Before thinking about introducing agile development first explore which is the best fit for your organisation / project. If for example you are looking at scrum consider whether you'd use it strictly or if a more loose form of scrum, or even another method altogether might better fit. My answer then is on scrum as your agile method.
Scrum is great for projects that require innovation, where little is known and where experimentation is needed. It isn't the best fit for doing things like maintaining existing products or handling recurrent maintenance work. Fortunately though, scrum is a loose framework and you can use it the best way you can.
For maintenance work Kanban might be better for you or you might try just a few scrum elements for managing the sprint and doing things like daily standups. I call this "scrum-but", "yes we do scrum in our company but...". That's fine, don't feel bad about it.
For introducing scrum proper in your organisation you need involvement of the product owner and stake holder. If you're a small company, that guy might be one person, the boss, and in a larger one a product manager and the department head / boss. I would suggest two routes for introducing scrum:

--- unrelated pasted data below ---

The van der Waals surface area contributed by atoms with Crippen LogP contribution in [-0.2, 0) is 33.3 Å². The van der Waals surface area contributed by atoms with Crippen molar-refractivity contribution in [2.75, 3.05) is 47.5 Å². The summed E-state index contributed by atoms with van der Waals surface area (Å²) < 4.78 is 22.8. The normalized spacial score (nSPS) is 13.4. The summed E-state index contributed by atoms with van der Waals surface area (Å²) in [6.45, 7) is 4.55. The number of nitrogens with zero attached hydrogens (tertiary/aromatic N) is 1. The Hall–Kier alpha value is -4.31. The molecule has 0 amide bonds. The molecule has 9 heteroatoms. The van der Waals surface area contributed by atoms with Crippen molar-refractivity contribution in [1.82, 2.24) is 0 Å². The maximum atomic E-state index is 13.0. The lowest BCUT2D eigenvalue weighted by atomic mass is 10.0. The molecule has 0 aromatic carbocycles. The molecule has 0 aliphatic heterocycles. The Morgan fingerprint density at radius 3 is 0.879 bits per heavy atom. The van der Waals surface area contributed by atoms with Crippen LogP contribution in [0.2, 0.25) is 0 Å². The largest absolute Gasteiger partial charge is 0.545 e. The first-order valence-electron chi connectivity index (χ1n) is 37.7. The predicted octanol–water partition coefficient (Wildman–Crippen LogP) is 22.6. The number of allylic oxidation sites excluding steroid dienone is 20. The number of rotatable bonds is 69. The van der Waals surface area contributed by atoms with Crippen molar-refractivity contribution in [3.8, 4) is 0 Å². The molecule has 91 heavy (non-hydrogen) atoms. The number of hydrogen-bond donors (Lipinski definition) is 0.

1) you can start using scrum in a slightly looser form for managing existing work queues immediately. But look into Kanban too.
2) start using scrum in a more strict form on some new project that will require innovation, early feedback and where much is unknown. You can suggest to the boss / product owner that scrum would be ideal for this new project.
But remember! this isn't just about code, the product owner has a crucial part and must understand and fulfill his/her role. That means for example not writing all the specs up front, rather starting with the minimum, rapidly iterating, getting feedback, learning and feeding that back in and so on. Try to work with a product manager who would be as keen to introduce scrum as you are but from the product owner side, and ideally he/she should be tough enough to fend off management requests and protect the sprint.
It'll take united effort from development and product management to introduce scrum.
On such a new project, try and get the new team moved to a separate room and use post-it notes to visualise work in the various states such as backlog, in progress etc. Don't get bogged down in electronic tools at this stage, keep things as simple as possible. Don't feel silly doing planning poker with cards when you start too, once your team is up to speed you probably won't use them just say the numbers.
In my experience it is easier to introduce scrum in a pure form first then ease up on it for more maintenance type work queues. It is harder the other way round.
My final comment is to beware thinking scrum is some development panacea, it isn't. Scrum is a useful and simple framework for product innovation but explore other methods combining as your business requires it and don't feel bad about it.